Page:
A SHORT STUDY IN YEAR ROUND SCHOOLING


Two days before Thanksgiving, the Indianapolis School Board will make a decision sure to be a discussion around the turkey in just about every home with young children. That’s when board members will vote on whether to adopt year-round classes. If the board approves the measure, Indianapolis pupils would go to school in cycles of eight to 10 weeks, with three to five weeks off after each, throughout the year.

That would put them among the growing number of children around the nation who are going to school on so-called balanced schedules.  Indianapolis, just the latest in growing list of states adopting the year round school curriculum for a number of reasons. Some that have been received by parents and educators with approving receptiveness, some of the reasons suspect. There are the usual percentages of for and against.

Let’s do a quick  study in Year Round Education. Bring your note books and pencils; class is in session

Ten years ago, according to Education Department statistics, about 1.5 million public school children went to class on a “balanced schedule” — usually shorthanded as YRE, for “year-round education.”Six years ago, that number was up to 2 million.  By 2008, nearly 2.5 million pupils were on an YRE plan. That’s the last year for which official figures are available, but since then, some of the nation’s biggest districts have adopted or expanded YRE in their facilities, notably the Chicago Public Schools, and others — including Houston and Indianapolis — could join them next year.

The traditional calendar, of course, is divided into nine months of instruction and three months of vacation during the summer.  Year-round calendars break these long instructional/vacation blocks into shorter units.  You still do the 180 days for the most parts the difference is the long summer break is broken up over an entire year at different intervals instead of the standard three months. The normal breaks (holiday, spring) are still built into this calendar. Of course, there are many others ways to organize the calendar, including the 60-20 and the 90-30 plans.

The major benefit of year-round education is that it facilitates continuous learning as the students are not ever out of school for a long period of time.  Another real benefit of year-round education is that schools can offer an extra session of remedial and enrichment classes to some of the students between sessions. The latter really benefits children from lower socioeconomic backgrounds. YRE shows them making just as much progress during the academic year as better-off children whose parents can afford pricy tutors and camps to fill the void during a traditional curriculums 3 month summer vacation. On standardized reading comprehension tests, YRE students improved by about 195 points regardless which socioeconomic background they come from, low, middle or high, the researchers found. Now outside of that there are some fors and against arguments.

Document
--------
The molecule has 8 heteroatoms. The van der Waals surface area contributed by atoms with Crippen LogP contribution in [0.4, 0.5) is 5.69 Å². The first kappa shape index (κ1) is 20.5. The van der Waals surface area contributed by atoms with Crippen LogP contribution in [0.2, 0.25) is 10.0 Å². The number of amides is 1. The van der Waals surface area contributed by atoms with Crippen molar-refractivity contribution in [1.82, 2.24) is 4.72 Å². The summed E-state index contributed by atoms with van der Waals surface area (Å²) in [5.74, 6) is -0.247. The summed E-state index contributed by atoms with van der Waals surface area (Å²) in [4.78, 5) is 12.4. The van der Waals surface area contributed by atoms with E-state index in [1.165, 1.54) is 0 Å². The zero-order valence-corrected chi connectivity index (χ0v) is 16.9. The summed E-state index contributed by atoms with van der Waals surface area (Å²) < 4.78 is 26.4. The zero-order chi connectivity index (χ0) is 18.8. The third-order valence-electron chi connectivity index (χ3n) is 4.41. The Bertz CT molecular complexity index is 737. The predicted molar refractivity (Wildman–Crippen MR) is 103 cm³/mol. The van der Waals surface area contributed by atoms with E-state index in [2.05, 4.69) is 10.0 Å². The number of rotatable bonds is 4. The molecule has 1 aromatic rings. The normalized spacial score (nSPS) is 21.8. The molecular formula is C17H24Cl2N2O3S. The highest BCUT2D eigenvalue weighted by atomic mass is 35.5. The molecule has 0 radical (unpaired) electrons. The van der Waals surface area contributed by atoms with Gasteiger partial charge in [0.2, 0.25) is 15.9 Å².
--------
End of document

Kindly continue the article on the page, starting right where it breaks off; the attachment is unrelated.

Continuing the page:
Arguments for Year Round Education

  • · Students tend to forget a lot during the summer, and shorter vacations might increase retention rates.
  • · Schools that are not being used in the summer are inefficient.
  • · Short breaks can provide time for students to receive enrichment education.
  • · Remediation can occur when it is most needed during the school year.
  • · Students get bored during the long break of summer.
  • · It’s easier to schedule vacations because not everyone wants to travel at the same time.
  • · Other countries around the world use this system.
  • · More students can be accommodated at one school through multi-tracking.

 

Arguments against Year Round Education

  • · Studies have been inconclusive to its academic benefits.
  • · Students are going to forget information whether they are out of school for three weeks or 10. Therefore, teachers will be performing four beginning of the year reviews instead of just one. · Summer programs such as youth camps suffer.
  • · Student summer employment will be virtually impossible.

· Many schools are older and do not have air conditioning.

  • · Band and other extracurricular programs could be hurt because of problems scheduling out of school practices and competitions.
  • · If the entire school district does not go year round, parents could have students at different schools on different schedules.

What are your thoughts. Please leave a comment.

 

 

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Author: Geo Gee

I'm a curious one that finds politics, social issues, and diverse progressive solutions interesting. I believe information and education are the most powerful weapons one can arm himself with. Those two dynamics alone open the doors to opportunities. I also subscribe to each one teach one for a better world for all.

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